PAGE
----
Not so much a true cookbook as a guide for how to style and decorate everyday food with a superhero theme, it includes fun superhero-inspired foods like Bat Cave Chicken Stew and Green Arrow Fruit Kebabs.

Farm to Table Cookbooks for the Kids:

Grow It, Cook It (2008)

If you have a garden, this book is the perfect way to introduce growing food and then using the produce in recipes. Lots of information on both gardening and cooking. Recipes include zucchini frittata, mini pumpkin pies, and homemade tomato sauce.

Claire Llewellyn’s Cooking with Fruits and Vegetables (2012)

This one doesn’t include the gardening information the previous book has, but it is a nice resource if you want to introduce your young chef to more ways to use fruits and vegetables in the kitchen. It includes chapters for each meal of the day, with recipes for everything from summer salads to mashed potatoes to ratatouille to peach melba.

For Budding Young Bakers:

Alex Kuskowski’s Cool Baking series

These 3 books all focus on a different type of baked good (bread, muffins, cookies) and then offers simple recipes, as well as explanations on the tools and ingredients needed. The recipes are kid-tested and kid-approved. The cookies book is intended for five to nine year olds while the bread and muffin books are for eight to twelve year olds.

Lorna Brash’s Professor Cook’s Mind-Blowing Baking (2013)

It’s an oft repeated maxim that cooking is art but baking is science, and along those lines, this book is devoted to introducing kids to the scientific concepts behind baking. The fact that it also includes fun recipes like exploding cupcakes, oozing crust pizza, and kitchen sink potpies is just another added benefit.

Cookbooks for Teens:

Julee Morrison’s The How-To Cookbook for Teens: 100 Easy Recipes to Learn the Basics (2020)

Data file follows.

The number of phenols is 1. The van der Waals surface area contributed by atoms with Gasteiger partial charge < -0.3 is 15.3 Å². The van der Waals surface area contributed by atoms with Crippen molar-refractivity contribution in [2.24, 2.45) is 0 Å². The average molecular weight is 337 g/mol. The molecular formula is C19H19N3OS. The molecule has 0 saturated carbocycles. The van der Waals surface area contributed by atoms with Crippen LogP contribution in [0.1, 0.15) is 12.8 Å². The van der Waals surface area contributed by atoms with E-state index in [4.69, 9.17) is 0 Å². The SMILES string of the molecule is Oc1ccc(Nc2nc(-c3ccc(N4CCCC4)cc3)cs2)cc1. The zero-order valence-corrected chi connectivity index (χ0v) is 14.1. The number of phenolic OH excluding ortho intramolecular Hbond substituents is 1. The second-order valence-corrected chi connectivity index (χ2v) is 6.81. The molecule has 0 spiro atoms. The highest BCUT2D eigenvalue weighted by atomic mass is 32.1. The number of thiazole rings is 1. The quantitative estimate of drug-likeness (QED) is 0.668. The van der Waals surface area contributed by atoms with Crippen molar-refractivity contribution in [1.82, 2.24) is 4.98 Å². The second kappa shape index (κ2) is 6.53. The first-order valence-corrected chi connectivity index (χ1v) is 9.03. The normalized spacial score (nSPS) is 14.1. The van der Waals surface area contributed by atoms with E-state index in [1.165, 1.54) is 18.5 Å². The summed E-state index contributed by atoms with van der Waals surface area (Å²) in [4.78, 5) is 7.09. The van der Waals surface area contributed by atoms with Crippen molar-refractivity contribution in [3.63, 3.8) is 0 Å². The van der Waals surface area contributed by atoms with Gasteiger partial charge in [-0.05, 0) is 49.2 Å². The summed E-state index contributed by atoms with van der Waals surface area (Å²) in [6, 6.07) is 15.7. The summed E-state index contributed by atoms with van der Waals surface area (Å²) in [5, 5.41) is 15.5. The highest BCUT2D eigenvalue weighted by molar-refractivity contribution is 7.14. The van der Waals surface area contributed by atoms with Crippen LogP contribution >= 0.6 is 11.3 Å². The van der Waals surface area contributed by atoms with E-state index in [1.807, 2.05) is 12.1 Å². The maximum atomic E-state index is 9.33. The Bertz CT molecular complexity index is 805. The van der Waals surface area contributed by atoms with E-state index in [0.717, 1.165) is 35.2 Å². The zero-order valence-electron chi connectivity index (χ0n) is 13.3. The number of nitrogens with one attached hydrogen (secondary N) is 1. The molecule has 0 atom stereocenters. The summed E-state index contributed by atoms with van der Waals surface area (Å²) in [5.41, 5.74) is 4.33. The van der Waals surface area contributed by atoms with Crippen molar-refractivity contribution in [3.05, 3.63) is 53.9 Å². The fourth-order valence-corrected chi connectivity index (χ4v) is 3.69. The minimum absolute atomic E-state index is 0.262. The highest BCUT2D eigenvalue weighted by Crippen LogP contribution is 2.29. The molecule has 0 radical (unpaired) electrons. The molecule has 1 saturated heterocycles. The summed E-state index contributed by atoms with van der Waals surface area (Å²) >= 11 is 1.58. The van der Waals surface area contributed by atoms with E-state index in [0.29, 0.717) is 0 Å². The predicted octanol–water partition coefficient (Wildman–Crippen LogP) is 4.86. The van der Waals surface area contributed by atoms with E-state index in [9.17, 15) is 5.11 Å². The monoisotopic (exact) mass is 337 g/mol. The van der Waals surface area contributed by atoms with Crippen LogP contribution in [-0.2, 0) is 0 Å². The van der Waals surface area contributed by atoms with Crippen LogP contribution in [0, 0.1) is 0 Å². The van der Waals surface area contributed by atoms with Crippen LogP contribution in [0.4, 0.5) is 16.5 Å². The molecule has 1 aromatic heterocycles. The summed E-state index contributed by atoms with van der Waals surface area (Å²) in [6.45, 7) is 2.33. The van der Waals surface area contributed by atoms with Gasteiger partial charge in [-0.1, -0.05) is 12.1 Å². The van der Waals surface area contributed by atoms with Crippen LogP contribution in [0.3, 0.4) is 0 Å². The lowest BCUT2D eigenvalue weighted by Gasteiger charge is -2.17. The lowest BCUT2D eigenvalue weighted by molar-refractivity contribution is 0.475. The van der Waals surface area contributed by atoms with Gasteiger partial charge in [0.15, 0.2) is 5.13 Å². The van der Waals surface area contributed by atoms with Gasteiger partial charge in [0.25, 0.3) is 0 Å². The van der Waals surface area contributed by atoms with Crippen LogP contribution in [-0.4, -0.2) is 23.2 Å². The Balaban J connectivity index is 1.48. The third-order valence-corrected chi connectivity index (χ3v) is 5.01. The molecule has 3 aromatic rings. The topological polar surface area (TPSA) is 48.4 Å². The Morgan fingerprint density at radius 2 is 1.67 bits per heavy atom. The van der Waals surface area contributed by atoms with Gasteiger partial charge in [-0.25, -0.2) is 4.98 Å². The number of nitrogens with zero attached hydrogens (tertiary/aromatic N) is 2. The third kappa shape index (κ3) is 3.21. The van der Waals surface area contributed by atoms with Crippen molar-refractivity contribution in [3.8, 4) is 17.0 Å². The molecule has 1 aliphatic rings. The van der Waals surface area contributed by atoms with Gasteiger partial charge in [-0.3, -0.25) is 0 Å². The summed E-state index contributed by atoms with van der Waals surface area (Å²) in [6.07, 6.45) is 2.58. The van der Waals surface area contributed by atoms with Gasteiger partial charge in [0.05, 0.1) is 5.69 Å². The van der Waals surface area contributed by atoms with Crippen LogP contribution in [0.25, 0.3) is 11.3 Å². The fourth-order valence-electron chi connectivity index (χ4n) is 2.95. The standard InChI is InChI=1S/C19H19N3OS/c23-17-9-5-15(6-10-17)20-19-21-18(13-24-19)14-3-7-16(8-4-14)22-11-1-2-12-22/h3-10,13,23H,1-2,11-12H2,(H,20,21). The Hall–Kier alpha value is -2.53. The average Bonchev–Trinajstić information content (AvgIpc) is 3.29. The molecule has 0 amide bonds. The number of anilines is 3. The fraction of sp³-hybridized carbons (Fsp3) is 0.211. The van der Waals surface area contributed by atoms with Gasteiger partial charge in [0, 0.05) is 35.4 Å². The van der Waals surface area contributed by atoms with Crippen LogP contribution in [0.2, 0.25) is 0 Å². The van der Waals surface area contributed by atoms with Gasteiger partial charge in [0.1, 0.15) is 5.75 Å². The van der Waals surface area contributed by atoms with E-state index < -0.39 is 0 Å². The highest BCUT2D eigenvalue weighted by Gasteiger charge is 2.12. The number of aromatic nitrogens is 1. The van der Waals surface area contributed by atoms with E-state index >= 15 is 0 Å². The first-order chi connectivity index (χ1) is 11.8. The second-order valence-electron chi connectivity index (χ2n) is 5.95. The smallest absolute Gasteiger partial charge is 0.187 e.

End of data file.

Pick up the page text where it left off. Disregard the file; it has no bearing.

Geared for ages twelve and up, this cookbook introduces teens to the basics of cooking–food prep, cooking techniques, kitchen tips–and offers recipes for meals, including meals for one and dinner for the whole family. Each chapter includes progressively more complex recipes (say, starting with sloppy joes and working up to mustard and maple glazed chicken), and the book itself encourages readers to experiment with new ingredients, textures, and flavors.

Robin Donovan’s The Baking Cookbook for Teens: 75 Delicious Recipes for Sweet & Savory Treats (2018) 

As with the previous book, this one is leveled by difficulty to help ensure teens pick the right difficulty level for them. The focus, though, is solely on baking, both sweets (cakes, cookies, brownies, pies) and savory dishes (breads, pizzas, casseroles). It also covers basic baking fundamentals, kitchen safety, and essential techniques.

What’s your favorite kid-friendly dish to make? What are you cooking in June? What’s your favorite cookbook for kids? Tell us in the comments! As always, please follow this link to our online library catalog for more information on any of these items or to place them on hold.

Author: berryvillelibrary

"Our library, our future"